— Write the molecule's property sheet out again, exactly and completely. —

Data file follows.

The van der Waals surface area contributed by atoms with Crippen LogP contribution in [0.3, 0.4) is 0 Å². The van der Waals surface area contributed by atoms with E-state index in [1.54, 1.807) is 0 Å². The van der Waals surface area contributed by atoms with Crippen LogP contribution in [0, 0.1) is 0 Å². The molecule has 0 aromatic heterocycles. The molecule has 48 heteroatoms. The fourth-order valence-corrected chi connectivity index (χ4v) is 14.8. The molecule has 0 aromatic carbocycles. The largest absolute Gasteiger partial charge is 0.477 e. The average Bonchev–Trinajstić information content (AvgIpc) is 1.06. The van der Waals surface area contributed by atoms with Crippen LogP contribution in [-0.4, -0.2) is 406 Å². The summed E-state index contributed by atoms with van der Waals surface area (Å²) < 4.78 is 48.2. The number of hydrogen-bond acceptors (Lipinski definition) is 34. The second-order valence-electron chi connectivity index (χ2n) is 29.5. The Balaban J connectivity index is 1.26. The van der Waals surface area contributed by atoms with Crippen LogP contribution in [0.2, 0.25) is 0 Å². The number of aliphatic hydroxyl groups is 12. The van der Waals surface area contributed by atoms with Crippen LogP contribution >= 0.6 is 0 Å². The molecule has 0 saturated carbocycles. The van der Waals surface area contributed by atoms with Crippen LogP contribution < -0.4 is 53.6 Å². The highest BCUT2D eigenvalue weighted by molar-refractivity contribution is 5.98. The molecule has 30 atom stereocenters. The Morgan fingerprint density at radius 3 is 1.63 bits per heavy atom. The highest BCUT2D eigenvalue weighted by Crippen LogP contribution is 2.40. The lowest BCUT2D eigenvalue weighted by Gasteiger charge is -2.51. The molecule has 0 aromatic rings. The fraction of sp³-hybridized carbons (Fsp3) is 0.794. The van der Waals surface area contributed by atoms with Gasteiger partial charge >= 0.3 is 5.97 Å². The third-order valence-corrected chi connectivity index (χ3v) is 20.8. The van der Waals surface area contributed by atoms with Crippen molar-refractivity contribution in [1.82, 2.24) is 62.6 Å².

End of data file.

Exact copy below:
The van der Waals surface area contributed by atoms with Crippen LogP contribution in [0.3, 0.4) is 0 Å². The van der Waals surface area contributed by atoms with E-state index in [1.54, 1.807) is 0 Å². The van der Waals surface area contributed by atoms with Crippen LogP contribution in [0, 0.1) is 0 Å². The molecule has 0 aromatic heterocycles. The molecule has 48 heteroatoms. The fourth-order valence-corrected chi connectivity index (χ4v) is 14.8. The molecule has 0 aromatic carbocycles. The largest absolute Gasteiger partial charge is 0.477 e. The average Bonchev–Trinajstić information content (AvgIpc) is 1.06. The van der Waals surface area contributed by atoms with Crippen LogP contribution in [-0.4, -0.2) is 406 Å². The summed E-state index contributed by atoms with van der Waals surface area (Å²) < 4.78 is 48.2. The number of hydrogen-bond acceptors (Lipinski definition) is 34. The second-order valence-electron chi connectivity index (χ2n) is 29.5. The Balaban J connectivity index is 1.26. The van der Waals surface area contributed by atoms with Crippen LogP contribution in [0.2, 0.25) is 0 Å². The number of aliphatic hydroxyl groups is 12. The van der Waals surface area contributed by atoms with Crippen LogP contribution >= 0.6 is 0 Å². The molecule has 0 saturated carbocycles. The van der Waals surface area contributed by atoms with Crippen LogP contribution < -0.4 is 53.6 Å². The highest BCUT2D eigenvalue weighted by molar-refractivity contribution is 5.98. The molecule has 30 atom stereocenters. The Morgan fingerprint density at radius 3 is 1.63 bits per heavy atom. The highest BCUT2D eigenvalue weighted by Crippen LogP contribution is 2.40. The lowest BCUT2D eigenvalue weighted by Gasteiger charge is -2.51. The molecule has 0 aromatic rings. The fraction of sp³-hybridized carbons (Fsp3) is 0.794. The van der Waals surface area contributed by atoms with Gasteiger partial charge >= 0.3 is 5.97 Å². The third-order valence-corrected chi connectivity index (χ3v) is 20.8. The van der Waals surface area contributed by atoms with Crippen molar-refractivity contribution in [1.82, 2.24) is 62.6 Å².